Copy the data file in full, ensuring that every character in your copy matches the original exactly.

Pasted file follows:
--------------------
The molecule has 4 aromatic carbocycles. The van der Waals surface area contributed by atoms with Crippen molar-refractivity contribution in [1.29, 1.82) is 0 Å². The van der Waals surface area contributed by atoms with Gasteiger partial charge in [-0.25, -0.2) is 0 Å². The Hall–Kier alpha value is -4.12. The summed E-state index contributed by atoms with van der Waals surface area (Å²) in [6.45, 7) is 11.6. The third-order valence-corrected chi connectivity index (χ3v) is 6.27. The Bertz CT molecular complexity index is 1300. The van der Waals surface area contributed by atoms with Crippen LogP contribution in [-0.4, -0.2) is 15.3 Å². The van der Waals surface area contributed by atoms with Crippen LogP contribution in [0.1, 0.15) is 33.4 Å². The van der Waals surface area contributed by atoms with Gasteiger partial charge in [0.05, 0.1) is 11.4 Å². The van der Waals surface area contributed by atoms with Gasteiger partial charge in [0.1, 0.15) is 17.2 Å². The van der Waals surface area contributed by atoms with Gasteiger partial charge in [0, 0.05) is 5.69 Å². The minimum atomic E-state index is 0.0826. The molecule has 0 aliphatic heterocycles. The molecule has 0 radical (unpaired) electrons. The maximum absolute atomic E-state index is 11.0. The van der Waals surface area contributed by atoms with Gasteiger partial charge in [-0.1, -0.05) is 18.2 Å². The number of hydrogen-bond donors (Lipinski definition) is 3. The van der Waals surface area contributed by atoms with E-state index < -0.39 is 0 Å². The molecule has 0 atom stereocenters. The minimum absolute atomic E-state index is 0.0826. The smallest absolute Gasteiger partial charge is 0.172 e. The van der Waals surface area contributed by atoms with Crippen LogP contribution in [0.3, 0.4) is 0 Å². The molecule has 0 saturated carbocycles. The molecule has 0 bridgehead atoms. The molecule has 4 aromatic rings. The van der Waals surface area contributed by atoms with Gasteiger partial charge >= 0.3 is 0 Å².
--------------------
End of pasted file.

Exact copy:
The molecule has 4 aromatic carbocycles. The van der Waals surface area contributed by atoms with Crippen molar-refractivity contribution in [1.29, 1.82) is 0 Å². The van der Waals surface area contributed by atoms with Gasteiger partial charge in [-0.25, -0.2) is 0 Å². The Hall–Kier alpha value is -4.12. The summed E-state index contributed by atoms with van der Waals surface area (Å²) in [6.45, 7) is 11.6. The third-order valence-corrected chi connectivity index (χ3v) is 6.27. The Bertz CT molecular complexity index is 1300. The van der Waals surface area contributed by atoms with Crippen LogP contribution in [-0.4, -0.2) is 15.3 Å². The van der Waals surface area contributed by atoms with Crippen LogP contribution in [0.1, 0.15) is 33.4 Å². The van der Waals surface area contributed by atoms with Gasteiger partial charge in [0.05, 0.1) is 11.4 Å². The van der Waals surface area contributed by atoms with Gasteiger partial charge in [0.1, 0.15) is 17.2 Å². The van der Waals surface area contributed by atoms with Gasteiger partial charge in [0, 0.05) is 5.69 Å². The minimum atomic E-state index is 0.0826. The molecule has 0 aliphatic heterocycles. The molecule has 0 radical (unpaired) electrons. The maximum absolute atomic E-state index is 11.0. The van der Waals surface area contributed by atoms with Gasteiger partial charge in [-0.1, -0.05) is 18.2 Å². The number of hydrogen-bond donors (Lipinski definition) is 3. The van der Waals surface area contributed by atoms with E-state index < -0.39 is 0 Å². The molecule has 0 atom stereocenters. The minimum absolute atomic E-state index is 0.0826. The smallest absolute Gasteiger partial charge is 0.172 e. The van der Waals surface area contributed by atoms with Crippen LogP contribution in [0.3, 0.4) is 0 Å². The molecule has 0 saturated carbocycles. The molecule has 0 bridgehead atoms. The molecule has 4 aromatic rings. The van der Waals surface area contributed by atoms with Gasteiger partial charge >= 0.3 is 0 Å².